MELISSA BLOCK, HOST:
As the World Health Organization tries to bring the Ebola outbreak under control, it's announced a plan that would cost $100 million. Promises of funding help have been flowing in. NPR's Richard Harris has this story about how the WHO will spend the money.
RICHARD HARRIS, BYLINE: It turns out that it's much more challenging to respond to the slow burn of an epidemic than it is to a typical natural disaster. When I asked WHO spokeswoman Nyka Alexander in Conakry, Guinea what's the biggest single challenge right now, she had no easy answer.
NYKA ALEXANDER: If there was just one solid large chunk that we could just slice out, we would. But it's so many little things that add up to the outbreak.
HARRIS: There's obvious needs like providing a constant stream of protective clothing for the doctors and nurses who are risking their lives in the makeshift hospitals and medical supplies - it's getting food to areas that have been placed into forced isolation - it's helping neighboring countries prepare in case the disease crosses more borders. WHO is working on all those problems. More than half of the money WHO is collecting is supposed to flow to the governments of Liberia, Sierra Leone and Guinea to bolster their teetering healthcare systems. More goes to international organizations that provide supplies and expertise. Doctor Trish Perl is chief epidemiologist at Johns Hopkins Medicine.
TRISH PERL: You need expertise from the West to support some of this, but a lot of this response is going to have to be local. You know, you may not be able to walk in and just say OK, so who in this village has Ebola? That may not be, you know, something that's culturally acceptable.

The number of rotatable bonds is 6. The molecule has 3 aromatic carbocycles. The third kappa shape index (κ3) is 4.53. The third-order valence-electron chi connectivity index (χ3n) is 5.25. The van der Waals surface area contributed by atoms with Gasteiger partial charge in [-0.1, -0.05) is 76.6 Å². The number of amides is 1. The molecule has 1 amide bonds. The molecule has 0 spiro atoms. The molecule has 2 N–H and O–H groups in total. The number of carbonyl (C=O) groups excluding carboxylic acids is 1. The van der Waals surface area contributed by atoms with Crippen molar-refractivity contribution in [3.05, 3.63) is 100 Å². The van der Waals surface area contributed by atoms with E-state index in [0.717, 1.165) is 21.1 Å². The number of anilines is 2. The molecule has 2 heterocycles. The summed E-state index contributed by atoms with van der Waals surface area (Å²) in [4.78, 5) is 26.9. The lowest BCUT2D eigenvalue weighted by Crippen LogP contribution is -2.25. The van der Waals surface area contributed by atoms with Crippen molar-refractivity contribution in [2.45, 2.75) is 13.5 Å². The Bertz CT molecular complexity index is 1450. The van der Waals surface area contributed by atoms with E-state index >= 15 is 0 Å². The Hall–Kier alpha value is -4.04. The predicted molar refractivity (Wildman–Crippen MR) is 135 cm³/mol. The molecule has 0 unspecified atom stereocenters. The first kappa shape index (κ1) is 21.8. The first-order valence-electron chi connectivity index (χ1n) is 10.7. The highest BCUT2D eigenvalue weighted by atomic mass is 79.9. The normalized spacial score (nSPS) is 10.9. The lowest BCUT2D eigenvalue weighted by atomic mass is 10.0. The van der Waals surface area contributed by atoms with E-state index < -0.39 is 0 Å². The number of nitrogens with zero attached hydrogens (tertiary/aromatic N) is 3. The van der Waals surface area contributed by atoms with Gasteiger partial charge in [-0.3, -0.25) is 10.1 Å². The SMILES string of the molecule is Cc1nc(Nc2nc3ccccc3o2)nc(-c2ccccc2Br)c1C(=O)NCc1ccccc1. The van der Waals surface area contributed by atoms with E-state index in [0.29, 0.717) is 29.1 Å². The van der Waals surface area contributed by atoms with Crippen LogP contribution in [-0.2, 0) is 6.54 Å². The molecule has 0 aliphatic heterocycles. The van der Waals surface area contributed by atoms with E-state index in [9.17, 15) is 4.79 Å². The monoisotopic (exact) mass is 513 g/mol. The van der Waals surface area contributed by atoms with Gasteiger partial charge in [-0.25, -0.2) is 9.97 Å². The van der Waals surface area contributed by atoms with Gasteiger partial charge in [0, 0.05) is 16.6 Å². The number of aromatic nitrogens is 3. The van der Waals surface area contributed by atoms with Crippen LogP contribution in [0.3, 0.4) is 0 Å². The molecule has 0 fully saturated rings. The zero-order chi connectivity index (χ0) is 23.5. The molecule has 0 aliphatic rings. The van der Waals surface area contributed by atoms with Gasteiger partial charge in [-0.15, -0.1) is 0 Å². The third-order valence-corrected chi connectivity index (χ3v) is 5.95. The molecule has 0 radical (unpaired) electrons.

HARRIS: Advisors can train local people how to do that critical job. And in fact, some of those trainers are from the U.S. Centers for Disease Control and Prevention. Experts from the U.S., Europe and other nations in Africa can also set up the critical systems that are needed to track the epidemic. Many cases of the disease aren't being tracked at all.
PERL: A lot of these people are getting logged probably on papers and pencils, if they're getting logged at all. You know, we don't even really know the magnitude of the epidemic just because they don't have a well-defined surveillance system in place.
HARRIS: A surveillance system may seem like bean-counting while a disease is raging out of control, but Perl says it's actually essential for tracking the disease, identifying flare-ups and ultimately bringing it under control by isolating infected people. And ideally that system should stay in place after the current outbreak is finally snuffed-out because Ebola and other diseases aren't going away. Doctor Nils Daulaire, who was until recently the U.S. representative on the WHO executive board, says even in an emergency it's important to repair badly broken healthcare systems like those in West Africa.
NILS DAULAIRE: Whatever WHO does in a country needs to leave something very substantial behind so that it's not a matter of just going back and doing the same thing time and time again.
HARRIS: Of course this is more easily said than done. Doctor Fred Hartman from a nonprofit called Management Sciences for Health says not many years ago some of these West African nations got international assistance to prepare for a possible outbreak of avian flu.
FRED HARTMAN: When avian influenza ended - when the threat went away, these systems atrophied because resource-scarce countries have many demands on their resources, you know. Malaria can flare up or cholera or something else.
HARRIS: So it takes a sustained response, not just one-time aid projects to strengthen these healthcare systems, which have been crippled by civil wars and are only gradually being rebuilt. Richard Harris, NPR News.
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